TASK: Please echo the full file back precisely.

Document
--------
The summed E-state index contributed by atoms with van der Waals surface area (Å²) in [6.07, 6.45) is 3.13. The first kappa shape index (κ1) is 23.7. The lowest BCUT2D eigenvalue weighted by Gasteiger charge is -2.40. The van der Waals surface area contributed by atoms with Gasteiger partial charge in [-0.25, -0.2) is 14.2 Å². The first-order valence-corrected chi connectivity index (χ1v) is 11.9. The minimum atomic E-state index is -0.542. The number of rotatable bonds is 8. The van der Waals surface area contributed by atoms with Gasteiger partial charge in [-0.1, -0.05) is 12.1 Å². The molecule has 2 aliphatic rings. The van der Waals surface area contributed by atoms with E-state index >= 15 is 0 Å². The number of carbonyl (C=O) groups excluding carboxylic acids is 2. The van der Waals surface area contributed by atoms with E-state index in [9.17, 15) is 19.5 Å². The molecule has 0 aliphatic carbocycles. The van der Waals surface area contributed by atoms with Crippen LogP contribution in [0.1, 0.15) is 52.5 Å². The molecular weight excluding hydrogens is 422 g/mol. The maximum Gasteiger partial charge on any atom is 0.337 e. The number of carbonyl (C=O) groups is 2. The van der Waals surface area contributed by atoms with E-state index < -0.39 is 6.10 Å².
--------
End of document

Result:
The summed E-state index contributed by atoms with van der Waals surface area (Å²) in [6.07, 6.45) is 3.13. The first kappa shape index (κ1) is 23.7. The lowest BCUT2D eigenvalue weighted by Gasteiger charge is -2.40. The van der Waals surface area contributed by atoms with Gasteiger partial charge in [-0.25, -0.2) is 14.2 Å². The first-order valence-corrected chi connectivity index (χ1v) is 11.9. The minimum atomic E-state index is -0.542. The number of rotatable bonds is 8. The van der Waals surface area contributed by atoms with Gasteiger partial charge in [-0.1, -0.05) is 12.1 Å². The molecule has 2 aliphatic rings. The van der Waals surface area contributed by atoms with E-state index >= 15 is 0 Å². The number of carbonyl (C=O) groups excluding carboxylic acids is 2. The van der Waals surface area contributed by atoms with E-state index in [9.17, 15) is 19.5 Å². The molecule has 0 aliphatic carbocycles. The van der Waals surface area contributed by atoms with Crippen LogP contribution in [0.1, 0.15) is 52.5 Å². The molecular weight excluding hydrogens is 422 g/mol. The maximum Gasteiger partial charge on any atom is 0.337 e. The number of carbonyl (C=O) groups is 2. The van der Waals surface area contributed by atoms with E-state index < -0.39 is 6.10 Å².